Return Library Books or Else: Borrowers Arrested for Failing to Return Overdue Books, DVDs

Arresting negligent patrons is "not something we're setting out to do," USS Liberty Memorial Public Library Director John Hanson said.

Grafton Village Administrator Darrell Hofland similarly defended the village's ordinance, which calls for citations first before it progresses to the legal system.

"Similar to what many communities across the country are facing are dwindling resources resulting in reduced funds to successfully maintain our inventory of books by residents not respecting one of the library's most valuable assets," he said. "In essence by not returning a book it's a theft of public property."

Former Grafton resident Heidi Dalibor still has the two library books that landed her in jail. She was cuffed by police in front of her mother's home in August 2008 for failing to return "White Oleander" and "Angels and Demons."

Unlike Henson, Dalibor said she got all the notices sent first by the library and then by the town but "kind of blew it off."

"I didn't mean to on purpose," the 21-year-old server and bartender said. "It was just kind of out of sight, out of mind."

But she certainly didn't expect the two uniformed officers who showed up, one in the front of the house, one in the back.

"I didn't know they were arresting me at first," she said. "I just thought they were taking me to pay the fine."

Instead, she was booked and had her mugshot taken. She bonded out in less than an hour and $180 in fines and court costs were paid that same day.

The case made headlines, and "Angels and Demons" author Dan Brown even caught wind of it, sending Hanson an autographed copy to replace Dalibor's.

"He said, 'Rumor said you could use another copy of this,'" Hanson said, referring to Brown's note.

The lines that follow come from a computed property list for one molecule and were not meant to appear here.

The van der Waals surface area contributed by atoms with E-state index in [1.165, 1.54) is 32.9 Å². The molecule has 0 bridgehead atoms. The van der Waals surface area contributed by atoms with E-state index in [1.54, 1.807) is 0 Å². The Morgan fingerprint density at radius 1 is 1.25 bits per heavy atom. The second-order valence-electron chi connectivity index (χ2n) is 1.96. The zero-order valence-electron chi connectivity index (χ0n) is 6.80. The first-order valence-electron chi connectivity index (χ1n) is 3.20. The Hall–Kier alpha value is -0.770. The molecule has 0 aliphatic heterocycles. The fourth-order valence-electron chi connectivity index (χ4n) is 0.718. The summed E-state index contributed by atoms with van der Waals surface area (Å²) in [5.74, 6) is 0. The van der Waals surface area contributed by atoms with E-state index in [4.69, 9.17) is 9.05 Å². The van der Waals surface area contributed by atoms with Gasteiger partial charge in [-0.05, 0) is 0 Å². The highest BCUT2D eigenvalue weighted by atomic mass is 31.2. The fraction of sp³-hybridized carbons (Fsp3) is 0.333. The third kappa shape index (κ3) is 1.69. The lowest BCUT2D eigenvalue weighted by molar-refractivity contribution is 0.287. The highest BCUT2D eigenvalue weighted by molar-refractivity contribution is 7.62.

Blase Attitude Toward Library Books Costs Thousands Each Year

Grafton Police Chief Charles Wenton said Dalibor was arrested on a contempt of court charge for ignoring the court date in her citation for failure to return library materials.

"It's a service we provide," Wenton said. "An individual is retaining possession of a property that does not lawfully belong to them."

The blase attitude some have toward returning library books in a timely fashion -- or at all -- can cost libraries thousands of dollars a year in lost inventory.

Unique Management Services doesn't issue arrest warrants, but the Jefferson, Ind., company contracts with about 1,500 libraries across the country to go after patrons who ignore the library's pleas to return materials.

Its end-game is reporting the debt to the patron's credit bureau, which could negatively affect their credit score.

"What we encounter is that people do think that it's just a book. What's the big deal? I'll take it back," said Kenes Bowling, manager of customer development.

But the losses can be huge, even if the percentage of customers who never return their materials is very small compared with the number of total library customers who obey policies.

"[We] try to remind people that it's not a small issue to the library," he said. "It's really important."

After his arrest, Henson said he rooted through all of his moving boxes and finally found the library's DVD of "Flying Daggers" tucked in with some of his old baby stuff. He promptly returned it to the Littleton library.

Asked by the judge whether the movie was any good, or at least good enough to warrant all this trouble, Henson said he couldn't honestly remember.

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